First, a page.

The security and data storage vendor agrees to pay $36 million to settle an outstanding IRS claim, but a whopping $900 million tax bill is still hanging over the company's head.
Security and data storage software powerhouse Symantec has agreed to pay $36 million to settle an outstanding Internal Revenue Service tax claim, but a bigger bill
related to its acquisition of Veritas is still hanging over the companys head.
Symantec June 9 announced that the $36 million settlement takes care of a tax bill that followed an IRS audit of its 2003 and 2004 fiscal years. The original IRS claim was for $100 million.
The Cupertino, Calif., company expects to finalize the settlement by the end of June.
In a regulatory statement filed April 17, Symantec said the IRS is demanding roughly $900 million in taxes related to an audit of Veritas, which marketed enterprise data backup software before being snapped up by Symantec.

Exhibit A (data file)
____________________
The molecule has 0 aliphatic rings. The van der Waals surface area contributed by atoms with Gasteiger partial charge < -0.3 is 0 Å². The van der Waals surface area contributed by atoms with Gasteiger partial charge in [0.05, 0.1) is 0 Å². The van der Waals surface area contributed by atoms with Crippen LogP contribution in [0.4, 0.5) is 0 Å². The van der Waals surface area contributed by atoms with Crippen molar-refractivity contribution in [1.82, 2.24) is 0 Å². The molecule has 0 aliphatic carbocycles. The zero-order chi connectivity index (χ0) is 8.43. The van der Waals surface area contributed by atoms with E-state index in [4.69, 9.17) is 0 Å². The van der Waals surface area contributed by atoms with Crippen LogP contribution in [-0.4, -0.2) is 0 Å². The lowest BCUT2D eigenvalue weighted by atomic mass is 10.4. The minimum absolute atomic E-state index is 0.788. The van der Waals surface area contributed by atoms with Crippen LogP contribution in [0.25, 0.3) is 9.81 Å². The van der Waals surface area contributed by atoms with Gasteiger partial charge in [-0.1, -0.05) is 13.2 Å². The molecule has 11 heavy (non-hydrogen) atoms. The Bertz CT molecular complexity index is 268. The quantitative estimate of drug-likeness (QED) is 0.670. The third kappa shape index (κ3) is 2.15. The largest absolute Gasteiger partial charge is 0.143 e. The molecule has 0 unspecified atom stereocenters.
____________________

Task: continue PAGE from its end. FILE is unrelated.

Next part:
Symantec is appealing that claim, which stems from the 2000 and 2001 tax years for Veritas.
The Veritas tax notice is yet another twist in Symantecs acquisition of the data storage vendor. The acquisition was aimed at broadening the companys products beyond its core anti-virus business, but it drew immediate questions from Wall Street about Symantecs ability to swallow the company.
The fallout following the deal has made headlines and hurt the companys stock price. In February, former Veritas Chief Executive Gary Bloom left his position as chairman and president of Symantec, as did several other high-profile Symantec executives, most notably Greg Myers, the companys former chief financial officer.
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